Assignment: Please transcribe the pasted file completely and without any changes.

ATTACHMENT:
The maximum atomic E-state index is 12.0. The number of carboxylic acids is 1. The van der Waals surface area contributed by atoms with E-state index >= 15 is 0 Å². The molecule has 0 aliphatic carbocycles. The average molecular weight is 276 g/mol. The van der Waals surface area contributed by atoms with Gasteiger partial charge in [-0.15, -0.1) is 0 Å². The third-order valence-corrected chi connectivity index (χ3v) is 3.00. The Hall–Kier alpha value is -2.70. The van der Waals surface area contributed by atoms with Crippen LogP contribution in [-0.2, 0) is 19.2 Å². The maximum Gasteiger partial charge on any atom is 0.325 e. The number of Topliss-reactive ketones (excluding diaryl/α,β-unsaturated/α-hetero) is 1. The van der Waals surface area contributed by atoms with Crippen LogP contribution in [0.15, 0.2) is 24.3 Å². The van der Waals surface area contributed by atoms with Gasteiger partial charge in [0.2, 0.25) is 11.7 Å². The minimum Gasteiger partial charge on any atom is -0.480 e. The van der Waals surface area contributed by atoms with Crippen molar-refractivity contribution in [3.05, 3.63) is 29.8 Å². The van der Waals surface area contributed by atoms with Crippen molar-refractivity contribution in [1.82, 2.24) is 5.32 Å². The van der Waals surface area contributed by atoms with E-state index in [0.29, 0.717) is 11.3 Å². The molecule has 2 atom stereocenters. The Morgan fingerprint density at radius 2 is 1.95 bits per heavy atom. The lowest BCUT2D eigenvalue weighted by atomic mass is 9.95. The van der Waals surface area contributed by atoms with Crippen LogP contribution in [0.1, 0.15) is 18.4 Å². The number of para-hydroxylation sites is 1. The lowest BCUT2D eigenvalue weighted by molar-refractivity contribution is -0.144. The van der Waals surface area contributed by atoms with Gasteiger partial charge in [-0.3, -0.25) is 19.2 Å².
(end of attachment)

The maximum atomic E-state index is 12.0. The number of carboxylic acids is 1. The van der Waals surface area contributed by atoms with E-state index >= 15 is 0 Å². The molecule has 0 aliphatic carbocycles. The average molecular weight is 276 g/mol. The van der Waals surface area contributed by atoms with Gasteiger partial charge in [-0.15, -0.1) is 0 Å². The third-order valence-corrected chi connectivity index (χ3v) is 3.00. The Hall–Kier alpha value is -2.70. The van der Waals surface area contributed by atoms with Crippen LogP contribution in [-0.2, 0) is 19.2 Å². The maximum Gasteiger partial charge on any atom is 0.325 e. The number of Topliss-reactive ketones (excluding diaryl/α,β-unsaturated/α-hetero) is 1. The van der Waals surface area contributed by atoms with Crippen LogP contribution in [0.15, 0.2) is 24.3 Å². The van der Waals surface area contributed by atoms with Gasteiger partial charge in [0.2, 0.25) is 11.7 Å². The minimum Gasteiger partial charge on any atom is -0.480 e. The van der Waals surface area contributed by atoms with Crippen molar-refractivity contribution in [3.05, 3.63) is 29.8 Å². The van der Waals surface area contributed by atoms with Crippen molar-refractivity contribution in [1.82, 2.24) is 5.32 Å². The van der Waals surface area contributed by atoms with E-state index in [0.29, 0.717) is 11.3 Å². The molecule has 2 atom stereocenters. The Morgan fingerprint density at radius 2 is 1.95 bits per heavy atom. The lowest BCUT2D eigenvalue weighted by atomic mass is 9.95. The van der Waals surface area contributed by atoms with Crippen LogP contribution in [0.1, 0.15) is 18.4 Å². The number of para-hydroxylation sites is 1. The lowest BCUT2D eigenvalue weighted by molar-refractivity contribution is -0.144. The van der Waals surface area contributed by atoms with Gasteiger partial charge in [-0.3, -0.25) is 19.2 Å².